Monday, August 31, 2015

Off On Our Next Adventure

Jeanette & Buster exiting the RV at Mayer State Park

A couple of weeks ago I dreamed up the idea of birding in all of Oregon's counties in one year.  I was thinking of starting in January 2016 and being able to count some birds in each of our thirty-six counties by the end of December.  Jeanette being a woman of action, thought why wait, we should start now.  We already had visited 13 of Oregon's county this year in our normal wonderings, and we still had four months left in this year. Looking at the calendar we realized that this first week of September was the only week of the month we did not have commitments or appointments, so in short order I put together a loop trip of 3 or 4 days to bird in a group of new counties in north-central Oregon, starting up the Columbia River, over to the John Day River and back across the Santiam Pass to Salem. 

Old people get up early, so it was no big deal for us to leave our drive way at 6:30 AM this morning.  The traffic on I-5 flowed smoothly, and after an early morning stop at Kordell's Produce in West Linn, we continued on 205 to I-84 without a hitch.  Our first stop was at the Bonneville Hatchery. The grounds are beautiful and was just the thing we needed to stretch our legs from the drive and count some birds in Multnomah County.  Next was a stop at Hood River to find some birds in Hood River County, but it was pretty windy so we decided a stop at Pfriem Family Brews for lunch was a better idea.  As we were leaving Hood River I suddenly realized we had not seen any birds in this county.  Luckily as we were driving up I-84 Jeanette spotted a Turkey Vulture and a Crow before we had crossed the county line.

My next idea for a stop was Mayer State Park along the Columbia River between Hood River and The Dalles.  It made our third county for the day, Wasco County.  We have passed up on Mayer State Park in the past when we were looking for hiking trails and camping sites, but this is the first time we have looked at this park with the idea of birding and it looked much more interesting. Although the birds were a little scarce on this warm summer day, we both agreed it has good potential in a different season.

Jeanette and Buster search for birds at Mayer State Park

This trip up the Columbia River Gorge today brought back a flood of memories.  Jeanette and I have traveled the Gorge on many adventures starting with our honeymoon bicycle tour in 1993.  We returned to bike tour, backpack, car camp, hike, and photograph wildflowers many times in the following years, but this is the first time the focus is on birds.  

We are camped tonight at the Deschutes River State Recreation Area, 22 dollars for water & electricity and Internet reception is pretty good.  Will travel on tomorrow to Cottonwood Canyon State Park on the John Day River.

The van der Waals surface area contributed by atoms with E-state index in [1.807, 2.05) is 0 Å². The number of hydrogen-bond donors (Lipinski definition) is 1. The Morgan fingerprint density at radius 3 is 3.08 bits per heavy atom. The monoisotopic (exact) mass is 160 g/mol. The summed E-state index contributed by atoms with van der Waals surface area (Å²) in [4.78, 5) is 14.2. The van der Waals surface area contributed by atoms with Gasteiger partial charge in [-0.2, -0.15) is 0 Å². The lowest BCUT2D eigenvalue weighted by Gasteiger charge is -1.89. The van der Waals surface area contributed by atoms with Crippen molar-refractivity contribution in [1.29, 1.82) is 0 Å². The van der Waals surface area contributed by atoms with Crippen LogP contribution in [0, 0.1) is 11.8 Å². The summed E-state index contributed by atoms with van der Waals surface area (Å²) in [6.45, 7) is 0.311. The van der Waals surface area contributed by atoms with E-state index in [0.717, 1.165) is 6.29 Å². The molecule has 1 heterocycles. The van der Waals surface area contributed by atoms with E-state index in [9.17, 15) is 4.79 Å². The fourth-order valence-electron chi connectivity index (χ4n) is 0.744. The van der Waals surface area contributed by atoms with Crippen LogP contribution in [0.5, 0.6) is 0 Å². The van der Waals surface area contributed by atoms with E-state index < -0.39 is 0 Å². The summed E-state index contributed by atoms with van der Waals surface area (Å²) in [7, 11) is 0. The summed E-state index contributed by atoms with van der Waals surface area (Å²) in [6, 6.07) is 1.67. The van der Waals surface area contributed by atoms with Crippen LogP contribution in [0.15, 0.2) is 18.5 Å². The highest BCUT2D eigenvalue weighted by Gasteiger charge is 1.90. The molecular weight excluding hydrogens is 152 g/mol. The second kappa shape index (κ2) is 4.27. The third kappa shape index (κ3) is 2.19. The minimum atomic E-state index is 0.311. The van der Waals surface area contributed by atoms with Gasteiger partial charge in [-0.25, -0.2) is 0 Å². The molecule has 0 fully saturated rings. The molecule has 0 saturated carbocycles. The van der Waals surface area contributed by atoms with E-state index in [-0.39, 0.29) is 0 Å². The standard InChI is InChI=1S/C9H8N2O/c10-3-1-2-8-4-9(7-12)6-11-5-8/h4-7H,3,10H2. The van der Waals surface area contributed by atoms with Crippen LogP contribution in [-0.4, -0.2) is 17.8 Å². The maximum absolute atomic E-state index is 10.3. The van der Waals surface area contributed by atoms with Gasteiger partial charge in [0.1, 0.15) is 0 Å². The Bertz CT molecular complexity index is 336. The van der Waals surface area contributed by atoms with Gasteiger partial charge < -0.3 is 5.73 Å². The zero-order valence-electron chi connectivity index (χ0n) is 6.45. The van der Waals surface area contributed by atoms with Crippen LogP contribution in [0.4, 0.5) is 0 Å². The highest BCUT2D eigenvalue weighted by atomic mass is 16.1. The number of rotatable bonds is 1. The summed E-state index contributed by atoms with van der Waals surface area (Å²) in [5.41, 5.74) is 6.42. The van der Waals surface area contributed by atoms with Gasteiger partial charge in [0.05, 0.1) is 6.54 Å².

Thursday, August 27, 2015

Back On Familiar Turf

We are back home in Salem, and this Bewick's Wren is one of the birds we found during our Buster/bird walk this morning at Wallace Marine Park. See bird list here. It's one of a handful of parks within two miles of our home that we frequent on a regular basis.  In fact, in number of birds observed, it's probably one of our most productive.  Our total species seen at this park is now at 68. In part it may be because of the wide variety of habit from open fields to riverside riparian area that makes it so rich in species. We are still in the midst of unpacking and settling in after our busy summer of volunteering at the Oregon Dunes National Recreation Area on the Oregon Coast. But seeing this familiar favorite of ours, the Bewick's Wren, gave us a reassuring feeling that we were indeed back home.

Saturday, August 22, 2015

In Search of Egrets

A Great Egret steps carefully while wading in the Smith River Estuary this morning searching for his breakfast.

Most people probably view our volunteer work with Western Snowy Plovers as a birding experience, and thus would be aghast at the idea of Jeanette and I going birding before going to work most days. But that is exactly what happened this morning.  After a quick breakfast we packed up our gear and Buster and made a quick trip down to the Smith River to one of our favorite eBird Hot Spots, Stables Road, for some pre-work birding.  Here is a link to our bird list and some photos.

The reason for our trip to Stables Road is a fellow birder has twice reported seeing a Snowy Egret here, which is quite an unusual sighting.  A Snowy Egret is quite distinct in comparison with other egrets with it's black bill and legs and it's yellow feet.  Although we were able to find 30 Egrets as in the photo, all had yellow bills and black feet indicating Great Egrets.  We had so much fun we are far from discouraged and plan on a repeat trip in the morning.